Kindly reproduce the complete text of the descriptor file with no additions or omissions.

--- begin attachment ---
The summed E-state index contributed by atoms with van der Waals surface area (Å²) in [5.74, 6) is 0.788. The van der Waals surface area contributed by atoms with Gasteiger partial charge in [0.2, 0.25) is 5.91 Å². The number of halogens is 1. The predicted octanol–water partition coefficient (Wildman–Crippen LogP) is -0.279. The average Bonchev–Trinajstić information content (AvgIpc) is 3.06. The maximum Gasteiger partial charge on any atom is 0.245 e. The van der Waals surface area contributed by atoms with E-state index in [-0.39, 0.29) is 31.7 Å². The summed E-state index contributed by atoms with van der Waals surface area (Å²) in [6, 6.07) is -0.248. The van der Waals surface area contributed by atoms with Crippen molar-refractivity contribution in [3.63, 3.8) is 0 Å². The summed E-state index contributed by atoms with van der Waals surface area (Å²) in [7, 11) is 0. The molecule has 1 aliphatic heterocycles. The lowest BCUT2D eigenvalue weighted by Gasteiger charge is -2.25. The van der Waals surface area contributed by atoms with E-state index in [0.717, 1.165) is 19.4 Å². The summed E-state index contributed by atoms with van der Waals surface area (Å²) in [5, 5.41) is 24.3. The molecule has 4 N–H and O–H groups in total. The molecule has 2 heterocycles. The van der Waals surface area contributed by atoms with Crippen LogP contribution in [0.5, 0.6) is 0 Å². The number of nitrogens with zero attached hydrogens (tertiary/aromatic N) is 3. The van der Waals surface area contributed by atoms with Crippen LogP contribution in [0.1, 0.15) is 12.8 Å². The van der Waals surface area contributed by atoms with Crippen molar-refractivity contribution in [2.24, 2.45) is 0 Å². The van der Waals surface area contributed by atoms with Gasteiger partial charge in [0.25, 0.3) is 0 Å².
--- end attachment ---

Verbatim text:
The summed E-state index contributed by atoms with van der Waals surface area (Å²) in [5.74, 6) is 0.788. The van der Waals surface area contributed by atoms with Gasteiger partial charge in [0.2, 0.25) is 5.91 Å². The number of halogens is 1. The predicted octanol–water partition coefficient (Wildman–Crippen LogP) is -0.279. The average Bonchev–Trinajstić information content (AvgIpc) is 3.06. The maximum Gasteiger partial charge on any atom is 0.245 e. The van der Waals surface area contributed by atoms with E-state index in [-0.39, 0.29) is 31.7 Å². The summed E-state index contributed by atoms with van der Waals surface area (Å²) in [6, 6.07) is -0.248. The van der Waals surface area contributed by atoms with Crippen molar-refractivity contribution in [3.63, 3.8) is 0 Å². The summed E-state index contributed by atoms with van der Waals surface area (Å²) in [7, 11) is 0. The molecule has 1 aliphatic heterocycles. The lowest BCUT2D eigenvalue weighted by Gasteiger charge is -2.25. The van der Waals surface area contributed by atoms with E-state index in [0.717, 1.165) is 19.4 Å². The summed E-state index contributed by atoms with van der Waals surface area (Å²) in [5, 5.41) is 24.3. The molecule has 4 N–H and O–H groups in total. The molecule has 2 heterocycles. The van der Waals surface area contributed by atoms with Crippen LogP contribution in [0.5, 0.6) is 0 Å². The number of nitrogens with zero attached hydrogens (tertiary/aromatic N) is 3. The van der Waals surface area contributed by atoms with Crippen LogP contribution in [0.1, 0.15) is 12.8 Å². The van der Waals surface area contributed by atoms with Crippen molar-refractivity contribution in [2.24, 2.45) is 0 Å². The van der Waals surface area contributed by atoms with Gasteiger partial charge in [0.25, 0.3) is 0 Å².